The 2014 World Triathlon Series kicks off in Auckland, New Zealand. Britain's Non Stanford begins her title defence in the women's race.
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Welcome to Wales where organisers are getting ready for the annual
race. This is not a conventional location for our coverage, but this
is one of many triathlons around the world acting as a curtain raiser to
the 2014 season. Throughout the winter, athletes have been in
training, now they are ready to take on the world. If the start of this
season is anything like the end of last season's, the world had better
watch out. No one can touch him. Non Stanford! It all comes down to the
final race of the year. His race is run. She is still in first position.
Non Stanford is the champion of the world.
For the Welsh world champion, it is only fitting we start our coverage
here in Wales. We are also here to mark the return to action of another
of the nation's big names, Helen Jenkins. They will also be taking in
Scotland, Northern Ireland and England as we look ahead to this
summer's Commonwealth Games. But our focus today is on the other side of
the world, in Auckland. Many of the sport's big names are in New
Zealand's biggest city to race over its tough hills. After that, it is
Cape Town at the end of April, then you're a hammer in April --
Yokohama. The fifth race of the season will be in Chicago. Then over
to Hamburg for the sprint and mixed relay World Championships on the
12th and 13th of July. After the Commonwealth Games, time to squeeze
in a last of it -- a seventh event in Stockholm before the final in
Edmonton, Canada. Some of the locations are different
this year. And at the scoring system has changed as well. The number of
points on offer is still 800, but it will be the athlete's best-of-5, not
four, that will code to the final. These changes will make it harder
than ever before to become world champion. Spear a thought for world
champion Non Stanford, having decided the best way to retain her
title was to complete and before the Commonwealth, she suffered a foot
injury. But Helen Jenkins is back from injury. She has had a torrid
time since finishing fifth at London 2012. I'm very pleased to say that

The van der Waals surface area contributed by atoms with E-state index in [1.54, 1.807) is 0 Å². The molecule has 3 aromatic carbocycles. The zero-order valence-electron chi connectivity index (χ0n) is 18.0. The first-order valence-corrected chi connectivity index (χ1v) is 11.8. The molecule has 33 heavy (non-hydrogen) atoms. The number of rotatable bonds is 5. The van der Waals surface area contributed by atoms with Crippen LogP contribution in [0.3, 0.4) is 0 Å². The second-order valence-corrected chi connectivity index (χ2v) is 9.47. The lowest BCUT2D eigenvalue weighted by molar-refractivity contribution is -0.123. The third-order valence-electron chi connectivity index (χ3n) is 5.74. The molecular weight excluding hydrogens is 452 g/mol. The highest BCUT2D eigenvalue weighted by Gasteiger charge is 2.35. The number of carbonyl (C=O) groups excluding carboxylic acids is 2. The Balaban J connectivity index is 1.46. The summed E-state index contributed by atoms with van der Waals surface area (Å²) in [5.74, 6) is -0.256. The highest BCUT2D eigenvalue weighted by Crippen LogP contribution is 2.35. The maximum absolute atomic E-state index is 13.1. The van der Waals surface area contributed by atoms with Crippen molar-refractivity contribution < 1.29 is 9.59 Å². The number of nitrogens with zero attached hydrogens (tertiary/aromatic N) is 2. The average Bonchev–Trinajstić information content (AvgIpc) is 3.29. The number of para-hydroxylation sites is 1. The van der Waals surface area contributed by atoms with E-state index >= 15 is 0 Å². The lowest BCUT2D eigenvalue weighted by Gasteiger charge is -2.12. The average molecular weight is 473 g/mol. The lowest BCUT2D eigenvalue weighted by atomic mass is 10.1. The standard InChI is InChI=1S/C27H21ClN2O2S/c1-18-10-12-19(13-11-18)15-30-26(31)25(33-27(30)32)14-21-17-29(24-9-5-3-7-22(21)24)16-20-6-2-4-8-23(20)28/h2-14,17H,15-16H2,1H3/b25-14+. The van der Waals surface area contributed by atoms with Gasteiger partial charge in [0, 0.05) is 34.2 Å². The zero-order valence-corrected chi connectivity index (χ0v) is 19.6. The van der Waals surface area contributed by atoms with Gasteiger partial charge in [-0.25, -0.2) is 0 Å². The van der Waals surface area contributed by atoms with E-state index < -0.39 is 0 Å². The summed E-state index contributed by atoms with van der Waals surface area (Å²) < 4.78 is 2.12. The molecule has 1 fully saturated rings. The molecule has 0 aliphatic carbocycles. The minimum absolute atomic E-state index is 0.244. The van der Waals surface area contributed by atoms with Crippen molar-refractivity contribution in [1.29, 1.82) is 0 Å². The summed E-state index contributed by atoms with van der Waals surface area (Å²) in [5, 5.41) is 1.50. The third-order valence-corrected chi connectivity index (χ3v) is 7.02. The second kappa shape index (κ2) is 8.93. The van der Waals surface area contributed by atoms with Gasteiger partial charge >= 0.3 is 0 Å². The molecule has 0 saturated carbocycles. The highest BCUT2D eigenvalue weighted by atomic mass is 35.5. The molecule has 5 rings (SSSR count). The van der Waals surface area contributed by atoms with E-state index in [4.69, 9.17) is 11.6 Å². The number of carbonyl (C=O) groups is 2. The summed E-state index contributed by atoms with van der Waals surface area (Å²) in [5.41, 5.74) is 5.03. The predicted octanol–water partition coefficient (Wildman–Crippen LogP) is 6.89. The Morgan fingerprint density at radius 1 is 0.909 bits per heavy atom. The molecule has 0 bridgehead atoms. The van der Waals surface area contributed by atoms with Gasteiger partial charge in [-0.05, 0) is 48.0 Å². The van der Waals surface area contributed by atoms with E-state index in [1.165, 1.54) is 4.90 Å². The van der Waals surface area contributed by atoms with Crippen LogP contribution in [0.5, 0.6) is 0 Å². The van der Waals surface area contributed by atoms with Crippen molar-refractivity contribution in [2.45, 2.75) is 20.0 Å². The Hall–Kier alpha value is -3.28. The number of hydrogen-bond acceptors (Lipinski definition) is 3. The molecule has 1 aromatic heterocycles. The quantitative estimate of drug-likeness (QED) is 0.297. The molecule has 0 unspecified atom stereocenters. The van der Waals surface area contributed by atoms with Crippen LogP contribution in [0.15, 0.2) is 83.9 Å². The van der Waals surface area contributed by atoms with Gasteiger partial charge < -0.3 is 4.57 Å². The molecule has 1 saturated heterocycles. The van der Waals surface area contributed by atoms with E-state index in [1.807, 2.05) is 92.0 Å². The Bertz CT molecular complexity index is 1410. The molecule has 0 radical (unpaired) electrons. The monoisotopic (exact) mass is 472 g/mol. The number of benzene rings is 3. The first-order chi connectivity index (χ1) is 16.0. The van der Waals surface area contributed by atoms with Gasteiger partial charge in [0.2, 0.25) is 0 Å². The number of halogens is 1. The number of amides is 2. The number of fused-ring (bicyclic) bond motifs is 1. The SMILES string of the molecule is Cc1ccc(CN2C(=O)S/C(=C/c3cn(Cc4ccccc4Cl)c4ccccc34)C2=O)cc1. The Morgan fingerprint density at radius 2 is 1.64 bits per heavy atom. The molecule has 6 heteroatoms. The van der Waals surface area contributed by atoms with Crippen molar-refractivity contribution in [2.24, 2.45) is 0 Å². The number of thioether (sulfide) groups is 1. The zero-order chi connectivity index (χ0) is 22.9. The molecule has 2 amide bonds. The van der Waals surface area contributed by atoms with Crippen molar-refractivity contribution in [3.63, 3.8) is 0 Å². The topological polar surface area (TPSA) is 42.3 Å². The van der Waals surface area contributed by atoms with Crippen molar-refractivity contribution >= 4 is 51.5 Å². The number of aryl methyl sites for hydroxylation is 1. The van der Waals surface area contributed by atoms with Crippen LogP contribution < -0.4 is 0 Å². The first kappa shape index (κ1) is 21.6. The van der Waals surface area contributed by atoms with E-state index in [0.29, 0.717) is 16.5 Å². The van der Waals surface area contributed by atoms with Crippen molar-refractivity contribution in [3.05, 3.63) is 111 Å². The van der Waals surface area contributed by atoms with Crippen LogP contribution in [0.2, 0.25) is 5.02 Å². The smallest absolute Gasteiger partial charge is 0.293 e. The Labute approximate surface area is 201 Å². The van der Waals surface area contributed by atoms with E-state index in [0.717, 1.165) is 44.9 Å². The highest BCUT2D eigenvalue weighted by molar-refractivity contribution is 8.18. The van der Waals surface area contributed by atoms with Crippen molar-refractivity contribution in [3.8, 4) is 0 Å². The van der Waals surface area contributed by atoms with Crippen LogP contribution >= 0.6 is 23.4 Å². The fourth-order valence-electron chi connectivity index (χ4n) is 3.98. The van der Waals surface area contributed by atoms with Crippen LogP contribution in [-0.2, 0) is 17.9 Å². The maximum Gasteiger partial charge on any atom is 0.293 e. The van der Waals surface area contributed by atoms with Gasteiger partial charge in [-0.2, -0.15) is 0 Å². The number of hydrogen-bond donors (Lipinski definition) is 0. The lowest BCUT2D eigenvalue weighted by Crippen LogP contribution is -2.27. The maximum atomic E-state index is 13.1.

she is back in action. We went to Team GB training camp in Auckland to
catch up with her. Heartbreak for Helen Jenkins. It is
so hard. I had a lot of knee pain that started in May 2012. But it did
not get a proper diagnosis until June the following year. It was a
back problem. I had a bit of compression on one of the discs. It
was coming out on my knee. Do you value the sport now more because of
the injury? There was not enjoyment because of the pain. I was training
in order to race. When I had surgery on my back and after that, I was
able to build up in training, and nothing was hurting. It was such a
nice feeling to go out and train and not be hurting. I just appreciate
being able to do it. Last year, I don't know if I was depressed, but I
was trying to do something and do it, so there was an element of
depression. I did not enjoy anything. But I am in New Zealand,
racing, mainly does not hurt -- my knee, it is such a relief.
Confidence plays such a big role. I suppose you have to work on getting
your fitness back, and also getting your confidence back. I am aiming
for the win. But there is no pressure on me this weekend, I am
just waiting to see what happens. I am just enjoying being back. It has
been great to see some of the younger British girls coming
through, like Jodie Stimpson. They have shown themselves on the world
stage. The run speed was fast last year, but the swim speed and the
bike speed was probably a little bit slower. It will be interesting to
see what happens this year. And looking forward to getting back in
the mix. Just trying to get out there with the girls. Looking at
Auckland, have you got a strategy in your mind, or is it just wait and
see? It does look hard. But that could work on my -- in my favour.
Put your modesty in a box, what are your expectations for this season? I
would love to hit the podium a couple of times. The Commonwealth